Center for Infectious Disease Research & Policy
Mar 29, 2012 Lisa Schnirring Staff Writer
Mar 29, 2012 (CIDRAP News) – Two studies yesterday confirmed the link between narcolepsy in Finnish children and the adjuvanted 2009 H1N1 pandemic vaccine Pandemrix and offered new details.
The two reports, published yesterday in Public Library of Science (PLoS) One, follow a September 2011 final report by Finnish officials confirming the link between narcolepsy and the AS03 adjuvanted vaccine that the country used exclusively during the pandemic. One explored Finland’s narcolepsy incidence over the past several years, and another probed all narcolepsy cases reported in 2009 and 2010.
In the first study, researchers identified all narcolepsy cases reported by Finnish hospitals and sleep clinics in 2010 and compared the numbers with cases identified in the country’s hospital discharge register from 2002 to 2009.
The overall incidence of narcolepsy in Finland between 2002 and 2009 in all ages was 0.79 per 100,000 people. For children under age 17 during the same period, it was 0.31 per 100,000.
However, the team found that 54 children were diagnosed as having the condition in 2010, putting the incidence at 5.3 per 100,000 that year, representing a 17-fold increase, which they said confirms a sudden increase in narcolepsy that the country saw in Finnish kids in 2010.
The 2010 incidence of narcolepsy in adults 20 and older, in contrast stayed the same as earlier levels, the group reported.
When investigators explored the clinical picture of the 54 children with narcolepsy in 2010, they found that 50 had received the pandemic vaccine before symptom onset, which started abruptly.
Forty-seven children had cataplexy, a sudden and transient loss of muscle tone, which began upon or shortly after excessive daytime sleepiness started. In addition, psychiatric symptoms were common in the children who had narcolepsy after pandemic vaccination. They also found that, of 32 children who had human leukocyte antigen (HLA) typing, all were positive for a genotype linked to narcolepsy.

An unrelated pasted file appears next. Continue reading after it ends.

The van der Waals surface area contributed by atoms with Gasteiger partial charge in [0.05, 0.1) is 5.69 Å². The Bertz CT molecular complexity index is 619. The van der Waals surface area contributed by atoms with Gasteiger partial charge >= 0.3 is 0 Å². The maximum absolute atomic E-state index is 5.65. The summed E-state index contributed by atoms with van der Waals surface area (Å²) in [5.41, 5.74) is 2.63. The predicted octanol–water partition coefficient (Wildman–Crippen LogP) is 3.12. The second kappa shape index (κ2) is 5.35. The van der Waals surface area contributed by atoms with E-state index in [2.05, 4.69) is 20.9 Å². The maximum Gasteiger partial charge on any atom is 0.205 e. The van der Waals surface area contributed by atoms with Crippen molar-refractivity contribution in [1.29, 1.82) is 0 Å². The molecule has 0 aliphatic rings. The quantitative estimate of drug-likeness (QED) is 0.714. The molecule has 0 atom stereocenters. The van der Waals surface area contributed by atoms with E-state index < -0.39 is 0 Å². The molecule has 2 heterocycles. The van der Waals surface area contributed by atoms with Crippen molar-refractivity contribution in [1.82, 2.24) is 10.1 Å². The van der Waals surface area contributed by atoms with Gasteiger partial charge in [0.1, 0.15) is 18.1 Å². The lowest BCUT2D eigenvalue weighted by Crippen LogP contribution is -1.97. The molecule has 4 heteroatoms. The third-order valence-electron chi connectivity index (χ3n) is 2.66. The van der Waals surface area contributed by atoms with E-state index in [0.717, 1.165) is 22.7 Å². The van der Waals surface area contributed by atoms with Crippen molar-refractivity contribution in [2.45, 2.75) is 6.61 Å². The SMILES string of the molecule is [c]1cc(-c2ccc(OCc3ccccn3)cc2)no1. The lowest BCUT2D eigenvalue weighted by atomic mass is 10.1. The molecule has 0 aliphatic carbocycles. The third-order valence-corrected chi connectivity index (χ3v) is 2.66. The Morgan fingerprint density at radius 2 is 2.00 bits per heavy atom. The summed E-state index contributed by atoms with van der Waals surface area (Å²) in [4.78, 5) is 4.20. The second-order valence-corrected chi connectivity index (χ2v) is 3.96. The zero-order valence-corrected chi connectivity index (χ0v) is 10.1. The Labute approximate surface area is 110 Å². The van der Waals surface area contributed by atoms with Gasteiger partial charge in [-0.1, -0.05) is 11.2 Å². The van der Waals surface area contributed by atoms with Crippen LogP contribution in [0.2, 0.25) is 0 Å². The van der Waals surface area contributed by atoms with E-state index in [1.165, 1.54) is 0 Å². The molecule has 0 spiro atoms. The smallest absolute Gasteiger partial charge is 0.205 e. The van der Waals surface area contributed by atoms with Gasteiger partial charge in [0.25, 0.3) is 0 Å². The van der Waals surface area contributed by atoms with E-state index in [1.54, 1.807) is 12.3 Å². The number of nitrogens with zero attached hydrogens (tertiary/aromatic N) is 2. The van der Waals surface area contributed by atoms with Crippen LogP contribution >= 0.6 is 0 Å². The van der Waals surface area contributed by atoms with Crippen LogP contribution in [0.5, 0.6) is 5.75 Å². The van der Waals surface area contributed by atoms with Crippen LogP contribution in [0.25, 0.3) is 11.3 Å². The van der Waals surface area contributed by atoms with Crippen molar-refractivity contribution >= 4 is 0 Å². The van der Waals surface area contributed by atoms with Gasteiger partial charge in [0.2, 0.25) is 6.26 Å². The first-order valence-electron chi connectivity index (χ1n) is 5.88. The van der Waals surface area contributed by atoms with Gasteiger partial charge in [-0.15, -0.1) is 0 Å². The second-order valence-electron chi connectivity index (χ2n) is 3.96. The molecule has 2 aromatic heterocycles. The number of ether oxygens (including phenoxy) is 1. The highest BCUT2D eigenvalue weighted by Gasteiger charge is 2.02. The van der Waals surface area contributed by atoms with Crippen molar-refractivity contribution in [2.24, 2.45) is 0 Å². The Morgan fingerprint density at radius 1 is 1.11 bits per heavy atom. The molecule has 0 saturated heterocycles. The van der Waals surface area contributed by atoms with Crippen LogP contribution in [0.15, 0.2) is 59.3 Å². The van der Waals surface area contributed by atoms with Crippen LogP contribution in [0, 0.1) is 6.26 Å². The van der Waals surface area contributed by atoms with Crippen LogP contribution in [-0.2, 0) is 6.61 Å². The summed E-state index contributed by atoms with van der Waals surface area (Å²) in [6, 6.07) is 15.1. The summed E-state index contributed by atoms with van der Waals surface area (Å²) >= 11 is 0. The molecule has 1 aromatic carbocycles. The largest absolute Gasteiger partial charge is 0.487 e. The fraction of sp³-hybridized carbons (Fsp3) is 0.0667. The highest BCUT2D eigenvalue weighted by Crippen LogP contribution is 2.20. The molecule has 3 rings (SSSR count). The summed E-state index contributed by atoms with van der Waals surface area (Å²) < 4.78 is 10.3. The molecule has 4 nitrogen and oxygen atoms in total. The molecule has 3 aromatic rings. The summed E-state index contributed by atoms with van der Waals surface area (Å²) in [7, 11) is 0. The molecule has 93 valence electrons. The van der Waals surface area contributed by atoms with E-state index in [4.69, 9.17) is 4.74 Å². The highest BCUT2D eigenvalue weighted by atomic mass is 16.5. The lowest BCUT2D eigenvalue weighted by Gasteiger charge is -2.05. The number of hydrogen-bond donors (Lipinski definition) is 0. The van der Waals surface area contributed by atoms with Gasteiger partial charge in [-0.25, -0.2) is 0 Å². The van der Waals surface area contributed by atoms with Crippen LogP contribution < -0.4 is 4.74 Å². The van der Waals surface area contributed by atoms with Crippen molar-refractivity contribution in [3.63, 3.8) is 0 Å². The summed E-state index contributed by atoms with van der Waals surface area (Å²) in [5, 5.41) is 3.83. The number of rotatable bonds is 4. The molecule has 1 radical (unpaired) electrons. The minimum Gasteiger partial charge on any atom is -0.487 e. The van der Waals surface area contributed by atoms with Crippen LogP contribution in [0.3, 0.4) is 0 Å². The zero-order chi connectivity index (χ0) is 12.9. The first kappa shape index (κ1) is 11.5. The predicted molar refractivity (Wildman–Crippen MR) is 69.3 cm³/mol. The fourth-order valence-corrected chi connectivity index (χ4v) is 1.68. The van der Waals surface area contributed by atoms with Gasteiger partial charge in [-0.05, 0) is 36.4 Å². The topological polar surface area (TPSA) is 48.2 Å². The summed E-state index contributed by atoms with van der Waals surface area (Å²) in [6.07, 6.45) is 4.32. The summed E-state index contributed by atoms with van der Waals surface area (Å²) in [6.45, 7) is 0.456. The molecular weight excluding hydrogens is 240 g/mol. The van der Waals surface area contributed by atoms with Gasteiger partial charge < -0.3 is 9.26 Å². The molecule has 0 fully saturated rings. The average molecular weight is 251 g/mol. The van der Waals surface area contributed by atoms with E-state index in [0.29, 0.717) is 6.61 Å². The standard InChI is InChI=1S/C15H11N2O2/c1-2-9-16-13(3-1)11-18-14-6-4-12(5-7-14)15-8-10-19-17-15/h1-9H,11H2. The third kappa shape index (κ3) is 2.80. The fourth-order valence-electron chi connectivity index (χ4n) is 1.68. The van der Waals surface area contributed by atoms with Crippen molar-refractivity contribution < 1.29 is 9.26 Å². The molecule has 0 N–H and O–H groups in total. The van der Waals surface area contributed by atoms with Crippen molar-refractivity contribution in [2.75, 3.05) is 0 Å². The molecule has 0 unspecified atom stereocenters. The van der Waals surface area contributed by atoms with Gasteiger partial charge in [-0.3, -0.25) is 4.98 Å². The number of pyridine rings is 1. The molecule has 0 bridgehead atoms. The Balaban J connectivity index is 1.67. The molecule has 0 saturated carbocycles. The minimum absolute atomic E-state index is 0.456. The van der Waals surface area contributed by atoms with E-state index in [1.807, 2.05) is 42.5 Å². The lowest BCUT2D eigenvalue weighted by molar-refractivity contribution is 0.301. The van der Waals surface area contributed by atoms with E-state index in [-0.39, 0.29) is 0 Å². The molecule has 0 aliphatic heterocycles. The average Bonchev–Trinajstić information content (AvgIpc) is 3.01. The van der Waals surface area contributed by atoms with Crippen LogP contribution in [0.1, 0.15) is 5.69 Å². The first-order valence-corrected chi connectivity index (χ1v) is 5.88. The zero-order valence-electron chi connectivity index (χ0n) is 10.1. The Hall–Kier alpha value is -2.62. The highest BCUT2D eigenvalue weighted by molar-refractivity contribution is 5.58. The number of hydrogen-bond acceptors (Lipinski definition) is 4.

The group said the possibility that the increased incidence could be related to increased awareness about narcolepsy in 2010 is unlikely, since parents had sought medical care for their children before news stories about the possible pandemic vaccine link surfaced.
Though narcolepsy is considered an immune-mediated autoimmune disease, they said the abrupt onset of the condition in the children is unusual for narcolepsy as well as other autoimmune diseases. “The incidence of many autoimmune diseases has increased over the past decades, but the rise has never been as abrupt and as strong as in the case of childhood narcolepsy in Finland in 2010,” they wrote.
They noted that the high pandemic coverage rate—75% in Finnish children and adolescents—might explain the increased narcolepsy incidence, as could a host of other genetic or environmental factors. For example, they wrote that an inflammatory response provoked by the vaccine could have induced or accelerated preexisting autoimmunity in genetically predisposed kids.
Future studies are needed to sort out the role of other possible triggers and genetic factors, the group wrote.
The second report described a retrospective cohort study conducted in 2009 and 2010 of Finnish children born in 1991 through 2005, assessing vaccination data and identifying all new narcolepsy cases, based on expert classification.
Pandemic vaccine coverage in the cohort was 75%, and of 67 confirmed narcolepsy cases, researchers included 46 vaccinated and 7 unvaccinated children in their primary analysis. These numbers represent a 12.7-fold risk after Pandemrix vaccination that translates to a vaccine-attributable risk of 1 in 16,000.
Thirty-three of the children had been referred to specialists before reports on the suspected narcolepsy-vaccine link surfaced in the media.
They noted that the findings run counter to a Chinese study that found an increased narcolepsy risk in the wake of the 2009-10 pandemic season, even in youngsters who didn’t receive the vaccine, but they noted that the pattern they found is consistent with a similar cohort study in Sweden.
The group also suggested that vaccines, especially adjuvanted ones, might induce bystander activation of immunological responses, with possible age-related differences. They also said that pandemic vaccination could have accelerated an ongoing disease process rather than triggering narcolepsy-related autoimmunity.
They also called for further studies to explore the underlying mechanisms and whether the adjuvanted vaccine link to narcolepsy can be shown in other populations.
Partinen M, Saarenpaa-Heikkila O, Ilveskloski I, et al. Increased incidence and clinical picture of childhood narcolepsy following the 2009 H1N1 vaccination campaign in Finland. PLoS One 2012 Mar 28 [Full text]
Nohynek H, Jokinen J, Partinen M, et al. AS03 adjuvanted AH1N1 vaccine associated with an abrupt increase in the incidence of childhood narcolepsy in Finland. PLoS One 2012 Mar 28 [Full text]